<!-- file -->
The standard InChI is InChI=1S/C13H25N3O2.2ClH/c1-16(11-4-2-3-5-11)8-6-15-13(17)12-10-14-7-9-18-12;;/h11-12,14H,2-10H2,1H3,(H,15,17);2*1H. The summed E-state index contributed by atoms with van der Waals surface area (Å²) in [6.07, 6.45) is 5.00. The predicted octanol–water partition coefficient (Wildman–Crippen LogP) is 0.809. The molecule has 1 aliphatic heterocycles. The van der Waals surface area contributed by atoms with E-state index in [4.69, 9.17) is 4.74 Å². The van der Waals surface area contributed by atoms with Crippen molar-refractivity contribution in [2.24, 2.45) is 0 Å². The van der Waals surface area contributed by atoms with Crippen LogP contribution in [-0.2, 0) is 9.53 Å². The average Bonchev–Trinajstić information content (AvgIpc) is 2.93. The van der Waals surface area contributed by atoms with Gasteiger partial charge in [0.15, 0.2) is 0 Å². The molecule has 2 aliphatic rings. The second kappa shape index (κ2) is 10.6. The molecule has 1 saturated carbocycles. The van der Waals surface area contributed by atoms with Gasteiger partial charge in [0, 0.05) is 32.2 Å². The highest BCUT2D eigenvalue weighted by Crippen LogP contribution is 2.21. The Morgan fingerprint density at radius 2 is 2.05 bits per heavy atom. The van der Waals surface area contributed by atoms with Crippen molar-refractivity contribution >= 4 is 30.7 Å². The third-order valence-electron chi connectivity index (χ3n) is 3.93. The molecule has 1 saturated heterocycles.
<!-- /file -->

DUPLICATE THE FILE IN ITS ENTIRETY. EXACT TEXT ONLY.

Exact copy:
The standard InChI is InChI=1S/C13H25N3O2.2ClH/c1-16(11-4-2-3-5-11)8-6-15-13(17)12-10-14-7-9-18-12;;/h11-12,14H,2-10H2,1H3,(H,15,17);2*1H. The summed E-state index contributed by atoms with van der Waals surface area (Å²) in [6.07, 6.45) is 5.00. The predicted octanol–water partition coefficient (Wildman–Crippen LogP) is 0.809. The molecule has 1 aliphatic heterocycles. The van der Waals surface area contributed by atoms with E-state index in [4.69, 9.17) is 4.74 Å². The van der Waals surface area contributed by atoms with Crippen molar-refractivity contribution in [2.24, 2.45) is 0 Å². The van der Waals surface area contributed by atoms with Crippen LogP contribution in [-0.2, 0) is 9.53 Å². The average Bonchev–Trinajstić information content (AvgIpc) is 2.93. The van der Waals surface area contributed by atoms with Gasteiger partial charge in [0.15, 0.2) is 0 Å². The molecule has 2 aliphatic rings. The second kappa shape index (κ2) is 10.6. The molecule has 1 saturated carbocycles. The van der Waals surface area contributed by atoms with Gasteiger partial charge in [0, 0.05) is 32.2 Å². The highest BCUT2D eigenvalue weighted by Crippen LogP contribution is 2.21. The Morgan fingerprint density at radius 2 is 2.05 bits per heavy atom. The van der Waals surface area contributed by atoms with Crippen molar-refractivity contribution >= 4 is 30.7 Å². The third-order valence-electron chi connectivity index (χ3n) is 3.93. The molecule has 1 saturated heterocycles.